The rebate mechanism may cover up to 90% of the costs for buying and installing a rooftop PV system, but grants may not exceed 20,000 RON (around $4,800). The scheme is intended to support the development of net metered residential solar projects.
Romania’s Ministry of the Environment and Climate Change has launched a new solar rebate scheme for residential PV.
The scheme, dubbed “Casa Verde” (Green House), was conceived to spur development of small-sized rooftop PV projects, which are eligible to sell excess power to the grid under the new rules for net metering that were approved by the Romanian Parliament in late June.
According to the document published by the ministry, rebates will be granted to residential PV projects and may cover even 90% of the costs for purchasing and deploying a rooftop array, provided that the grant will not exceed 20,000 RON (around $4,800).
The ministry stressed that installation costs may not represent more than 15% of the total project’s costs, and that grants will be awarded to residential projects with a capacity equal or larger than 3 kW.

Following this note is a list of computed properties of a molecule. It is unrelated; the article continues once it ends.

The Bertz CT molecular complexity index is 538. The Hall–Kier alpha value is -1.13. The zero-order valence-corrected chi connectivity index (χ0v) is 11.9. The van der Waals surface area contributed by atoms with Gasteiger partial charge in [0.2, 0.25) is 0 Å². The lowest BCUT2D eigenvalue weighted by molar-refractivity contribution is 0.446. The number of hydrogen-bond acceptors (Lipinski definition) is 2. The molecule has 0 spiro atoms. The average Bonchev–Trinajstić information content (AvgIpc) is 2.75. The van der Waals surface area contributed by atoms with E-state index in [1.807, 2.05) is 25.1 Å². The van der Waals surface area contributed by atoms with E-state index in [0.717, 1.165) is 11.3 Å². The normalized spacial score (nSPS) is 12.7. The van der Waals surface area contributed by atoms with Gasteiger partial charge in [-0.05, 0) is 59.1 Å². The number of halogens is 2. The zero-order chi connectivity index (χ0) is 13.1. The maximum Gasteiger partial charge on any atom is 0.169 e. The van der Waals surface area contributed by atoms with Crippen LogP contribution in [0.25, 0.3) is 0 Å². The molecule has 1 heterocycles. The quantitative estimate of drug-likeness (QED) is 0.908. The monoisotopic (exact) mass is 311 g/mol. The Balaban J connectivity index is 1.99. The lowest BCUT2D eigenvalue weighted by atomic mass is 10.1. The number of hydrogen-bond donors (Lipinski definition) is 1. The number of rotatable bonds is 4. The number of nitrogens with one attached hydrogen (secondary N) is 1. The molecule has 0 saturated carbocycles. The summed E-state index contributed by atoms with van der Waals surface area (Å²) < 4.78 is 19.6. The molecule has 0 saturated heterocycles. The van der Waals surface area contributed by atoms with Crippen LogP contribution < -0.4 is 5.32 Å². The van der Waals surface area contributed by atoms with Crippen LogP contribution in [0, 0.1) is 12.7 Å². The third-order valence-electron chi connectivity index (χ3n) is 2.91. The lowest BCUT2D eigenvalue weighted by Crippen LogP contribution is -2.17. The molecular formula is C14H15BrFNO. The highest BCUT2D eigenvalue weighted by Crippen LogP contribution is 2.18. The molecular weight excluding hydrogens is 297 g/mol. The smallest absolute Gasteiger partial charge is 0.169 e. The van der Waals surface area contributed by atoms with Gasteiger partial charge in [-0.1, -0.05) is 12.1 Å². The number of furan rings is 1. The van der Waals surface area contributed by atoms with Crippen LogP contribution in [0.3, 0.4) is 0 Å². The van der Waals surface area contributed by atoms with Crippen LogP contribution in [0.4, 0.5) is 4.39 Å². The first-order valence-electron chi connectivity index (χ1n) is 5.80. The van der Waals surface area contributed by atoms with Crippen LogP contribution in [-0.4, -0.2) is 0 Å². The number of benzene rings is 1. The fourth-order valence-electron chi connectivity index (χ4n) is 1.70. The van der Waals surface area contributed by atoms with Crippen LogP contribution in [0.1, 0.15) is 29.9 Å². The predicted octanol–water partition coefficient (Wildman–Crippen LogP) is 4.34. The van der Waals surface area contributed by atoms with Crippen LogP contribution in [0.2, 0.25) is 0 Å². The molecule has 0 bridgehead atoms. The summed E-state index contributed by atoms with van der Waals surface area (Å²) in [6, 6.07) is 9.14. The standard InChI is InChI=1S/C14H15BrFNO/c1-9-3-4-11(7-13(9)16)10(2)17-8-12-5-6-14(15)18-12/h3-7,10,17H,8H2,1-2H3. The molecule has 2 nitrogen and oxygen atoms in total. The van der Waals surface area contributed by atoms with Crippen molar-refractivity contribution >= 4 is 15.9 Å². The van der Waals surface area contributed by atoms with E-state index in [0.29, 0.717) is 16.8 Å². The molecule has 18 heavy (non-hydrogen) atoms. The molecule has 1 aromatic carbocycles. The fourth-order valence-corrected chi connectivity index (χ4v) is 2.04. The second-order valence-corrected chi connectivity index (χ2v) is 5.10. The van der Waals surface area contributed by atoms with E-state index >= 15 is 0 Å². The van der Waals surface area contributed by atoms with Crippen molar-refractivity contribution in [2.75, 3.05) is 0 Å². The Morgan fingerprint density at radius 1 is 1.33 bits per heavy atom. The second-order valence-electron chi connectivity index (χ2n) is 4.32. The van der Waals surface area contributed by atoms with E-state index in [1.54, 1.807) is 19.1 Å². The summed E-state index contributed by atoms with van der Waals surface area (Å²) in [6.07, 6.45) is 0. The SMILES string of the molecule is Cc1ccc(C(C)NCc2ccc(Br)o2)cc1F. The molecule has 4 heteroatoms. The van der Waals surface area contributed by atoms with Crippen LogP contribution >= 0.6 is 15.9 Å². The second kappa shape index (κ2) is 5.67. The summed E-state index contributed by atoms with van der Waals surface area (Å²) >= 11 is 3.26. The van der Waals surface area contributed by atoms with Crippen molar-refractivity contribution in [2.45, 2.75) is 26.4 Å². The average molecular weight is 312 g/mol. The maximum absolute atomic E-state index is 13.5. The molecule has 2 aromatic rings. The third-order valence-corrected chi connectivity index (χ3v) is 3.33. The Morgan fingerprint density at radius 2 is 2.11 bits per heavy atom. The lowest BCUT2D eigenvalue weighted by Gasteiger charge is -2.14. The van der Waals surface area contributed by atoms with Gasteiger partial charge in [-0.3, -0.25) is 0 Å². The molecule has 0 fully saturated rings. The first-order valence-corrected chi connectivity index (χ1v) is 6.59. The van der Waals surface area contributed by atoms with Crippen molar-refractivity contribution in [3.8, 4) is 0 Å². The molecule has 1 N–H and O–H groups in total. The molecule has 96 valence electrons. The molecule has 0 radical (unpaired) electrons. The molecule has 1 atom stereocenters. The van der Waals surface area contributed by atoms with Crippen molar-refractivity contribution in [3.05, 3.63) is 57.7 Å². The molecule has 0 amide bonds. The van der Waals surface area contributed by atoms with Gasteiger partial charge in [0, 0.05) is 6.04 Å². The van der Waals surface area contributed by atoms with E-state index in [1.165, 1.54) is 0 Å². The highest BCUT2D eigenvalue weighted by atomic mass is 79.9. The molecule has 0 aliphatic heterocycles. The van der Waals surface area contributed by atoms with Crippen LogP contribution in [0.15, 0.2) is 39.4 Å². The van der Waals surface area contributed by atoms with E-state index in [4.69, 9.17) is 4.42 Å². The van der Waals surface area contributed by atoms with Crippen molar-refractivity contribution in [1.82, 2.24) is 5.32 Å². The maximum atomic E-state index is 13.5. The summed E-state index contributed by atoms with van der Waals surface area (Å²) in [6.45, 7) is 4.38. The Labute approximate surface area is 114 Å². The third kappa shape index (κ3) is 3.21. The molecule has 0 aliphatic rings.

According to Romanian financial newspaper Economica, the tariff that the Romanian authorities will pay for injected surplus power under net metering will correspond to the spot market price, but not that at the time of delivery, but that of the previous year.
The net metering regulations approved in June also include a series of fiscal breaks for owners of PV systems with a capacity of up to 27 kW. Under this scheme, owners of renewable energy power systems up to 100 kW are entitled to sell power surplus to the country’s four power distributors – Enel, CEZ, E. On and Electrica – at a rate that will be set by ANRE, depending on the distributors.
Net metering combined with solar rebates may revive the Romanian solar market after a year – 2017 – in which only 3 MW of new PV power was deployed in the country. Most of Romania’s installed PV power is represented by solar parks installed under the green certificate scheme, which was closed at the end of 2016.
Source PV Magazine